Sixth generation vegetable grower Butler Market Gardens ahs received A$500,000 interest-free loan from retail giant Coles as part of its Nurture Fund.
New automatic washing and drying technology to minimise waste and speed up paddock to plate time, as well as chemical-free post-harvest sanitisation unit will be purchased with the loan.
“The funding will allow us to introduce post-harvest technology in Australia which will improve efficiency and increase throughput and ultimately provide a better product for consumers,” Rick Butler, managing director of Butler Market Gardens said.
The salad and herb producer told Fruitnet in August that the company was looking to develop its protected cropping produced as well.
“We currently grow less than 5 per cent of our produce in protected cropping. We will grow from 0.8ha to 3.7ha progressively over the next 12 months with 2.5ha ready for winter 2016 production,” Butler explained. “We expect to increase our Herb production within protected cropping to more than 50 per cent. This will substitute the need to purchase raw product grown in northern Australia, delivering locally grown and fresher herbs to Victoria, South Australia and New South Wales all year round.”
Coles managing director John Durkan said that Butler Market Garden’s moves to supply domestic consumers with high quality locally grown vegetable year-round was part of what impressed retailer.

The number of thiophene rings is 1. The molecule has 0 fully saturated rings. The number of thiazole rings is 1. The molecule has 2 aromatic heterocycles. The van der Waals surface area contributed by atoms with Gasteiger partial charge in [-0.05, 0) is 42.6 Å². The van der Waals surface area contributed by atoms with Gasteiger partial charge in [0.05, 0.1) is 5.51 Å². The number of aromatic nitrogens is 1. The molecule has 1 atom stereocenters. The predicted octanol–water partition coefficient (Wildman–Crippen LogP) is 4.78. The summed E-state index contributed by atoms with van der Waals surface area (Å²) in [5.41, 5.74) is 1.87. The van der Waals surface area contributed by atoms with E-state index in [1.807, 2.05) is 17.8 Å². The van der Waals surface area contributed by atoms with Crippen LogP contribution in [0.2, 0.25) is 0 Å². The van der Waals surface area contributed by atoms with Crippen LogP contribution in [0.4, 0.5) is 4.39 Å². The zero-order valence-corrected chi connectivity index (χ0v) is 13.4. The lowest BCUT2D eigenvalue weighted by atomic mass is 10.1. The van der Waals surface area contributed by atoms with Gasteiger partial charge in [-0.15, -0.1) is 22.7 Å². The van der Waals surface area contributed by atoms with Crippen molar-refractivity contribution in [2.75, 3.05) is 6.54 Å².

Berry and garlic growers given boost
Queensland-based strawberry grower Berry Yummy also received A$500,000 from the Coles Nurture Fund to invest in a facility for heated sealing of strawberry punnets, while three families across the country were also among some of the first recipients of grants.
Tasmania’s Clark family from frozen raspberry producer the Westerway Raspberry Farm, Western Australia’s Wiese family from quinoa grower Yarranabee and Queensland’s Moon family from garlic grower Moonrocks were also awarded funds.
Moonrocks director Andrew Moon told the ABC that the company diversified into garlic growing several years ago, with the aim to supply Coles stores nationally by 2016.
"There's a gap in garlic where they have to import product from all over the world, and the aim is to reduce that to zero," Moon said. "[Consumers] want a safer product that actually also helps businesses and farmers across the board in Australia, and by us supplying garlic it has a big flow-on effect.”
The Nurture Fund was launched in April to provide A$50m to small businesses in the food and grocery sector with grants and interest-free loans over the next five years, with the next round of funding to open on 25 September.